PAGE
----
Software Licensing – the Public Cloud model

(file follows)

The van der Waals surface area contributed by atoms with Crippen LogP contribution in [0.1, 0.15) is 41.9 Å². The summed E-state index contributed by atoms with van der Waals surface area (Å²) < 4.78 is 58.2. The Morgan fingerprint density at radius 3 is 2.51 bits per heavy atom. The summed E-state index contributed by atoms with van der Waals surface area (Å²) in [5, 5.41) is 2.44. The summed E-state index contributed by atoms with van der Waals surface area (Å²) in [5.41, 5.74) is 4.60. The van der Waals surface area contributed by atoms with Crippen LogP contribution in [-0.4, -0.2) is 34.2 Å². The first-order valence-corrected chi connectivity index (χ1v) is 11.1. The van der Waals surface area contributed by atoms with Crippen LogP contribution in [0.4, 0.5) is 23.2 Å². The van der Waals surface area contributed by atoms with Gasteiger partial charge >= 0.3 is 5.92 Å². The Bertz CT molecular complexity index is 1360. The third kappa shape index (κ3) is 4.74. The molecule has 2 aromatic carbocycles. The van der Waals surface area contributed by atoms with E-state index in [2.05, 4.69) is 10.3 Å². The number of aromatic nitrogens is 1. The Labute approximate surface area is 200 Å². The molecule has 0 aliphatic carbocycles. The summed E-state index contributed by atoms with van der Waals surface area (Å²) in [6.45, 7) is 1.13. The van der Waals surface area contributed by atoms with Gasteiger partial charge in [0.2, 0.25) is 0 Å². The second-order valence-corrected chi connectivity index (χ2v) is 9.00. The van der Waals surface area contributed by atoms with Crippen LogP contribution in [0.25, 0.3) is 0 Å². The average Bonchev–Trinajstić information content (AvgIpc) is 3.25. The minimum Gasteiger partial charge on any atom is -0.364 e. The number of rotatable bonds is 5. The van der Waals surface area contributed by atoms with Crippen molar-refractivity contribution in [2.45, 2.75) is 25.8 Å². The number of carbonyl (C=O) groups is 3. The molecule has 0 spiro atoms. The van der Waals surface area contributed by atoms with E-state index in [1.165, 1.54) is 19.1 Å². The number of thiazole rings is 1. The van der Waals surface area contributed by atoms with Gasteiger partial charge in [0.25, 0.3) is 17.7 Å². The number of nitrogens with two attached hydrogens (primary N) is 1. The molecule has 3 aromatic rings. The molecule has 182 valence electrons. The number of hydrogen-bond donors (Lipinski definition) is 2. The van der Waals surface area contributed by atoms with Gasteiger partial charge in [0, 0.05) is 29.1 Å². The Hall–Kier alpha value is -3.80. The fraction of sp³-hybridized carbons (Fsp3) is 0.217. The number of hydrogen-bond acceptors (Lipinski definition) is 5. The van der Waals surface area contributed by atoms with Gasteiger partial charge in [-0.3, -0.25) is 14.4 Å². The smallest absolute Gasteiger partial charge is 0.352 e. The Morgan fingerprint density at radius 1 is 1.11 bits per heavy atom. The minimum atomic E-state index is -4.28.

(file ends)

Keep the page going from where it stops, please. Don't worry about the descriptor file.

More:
Managers in the Public Sector are wrestling with the wide range of options provided by the evolving Cloud services paradigm. Most are now familiar with the three Cloud service models (SaaS, PaaS, IaaS) and more than a few are testing the waters. The proliferation of Cloud services from a wide range of name brand vendors and the success stories from commercial companies provides a certain level of confidence that government agencies can realize similar economies in shifting to the Cloud for at least some IT services. Indeed, OMB, in its ‘Cloud First’ policy, has mandated serious consideration of the Cloud by agencies as the federal Data Center Consolidation initiative is implemented. In addition to the key issues of security, portability and interoperability being discussed in public sector forums, licensing simplicity is often mentioned as a desirable benefit of moving to the Cloud. In what way is licensing simplified? Let’s review the Public Cloud model and take a look at two SaaS scenarios being offered today to see which is closest to the model and offers the simplicity that IT and business managers want. NIST, who have the Federal government lead in defining the Cloud and working through issues related to the adoption of Cloud services, have defined the Cloud as follows (my emphasis): “Cloud computing is a model for enabling convenient, on-demand network access to a shared pool of configurable computing resources (e.g., networks, servers, storage, applications, and services) that can be rapidly provisioned and released with minimal management effort or service provider interaction.” NIST further identifies five characteristics of Cloud computing: On-demand self-service Broad network access Resource pooling (location independence) Rapid elasticity Measured service A SaaS offering conforming to the NIST definition would allow a government user to access a provider’s central ordering portal, select the service he or she wanted, indicate any options desired, submit payment, and immediately receive a login for a service provisioned to his or her specification. The capability to allocate cost to the appropriate cost center actually using the service in the ordering organization is another important standard feature. When Apps.Gov was launched last year, GSA required a rigorous review of SaaS offerings to ensure compliance with the NIST model. However, a recent scan of the services now being permitted on Apps.Gov reveals SaaS services offered at over $ 1 Million, and at least one with a price of over $4 million to initiate the service. This licensing scenario, in my view, is inconsistent with what agencies are expecting. For a clean SaaS scenario, review Google Apps. The pricing per user is under $50 per year. Some aspects of a licensing model that would not be consistent with a Public Cloud service would be: Multi-year commitment High minimum cost High number of minimum users Inability to readily increase or decrease the number of users Inability to do the transaction online Inability to configure the service online. All of the above indicate that the buyer is, in effect, paying for a customized hosted service and a traditional license.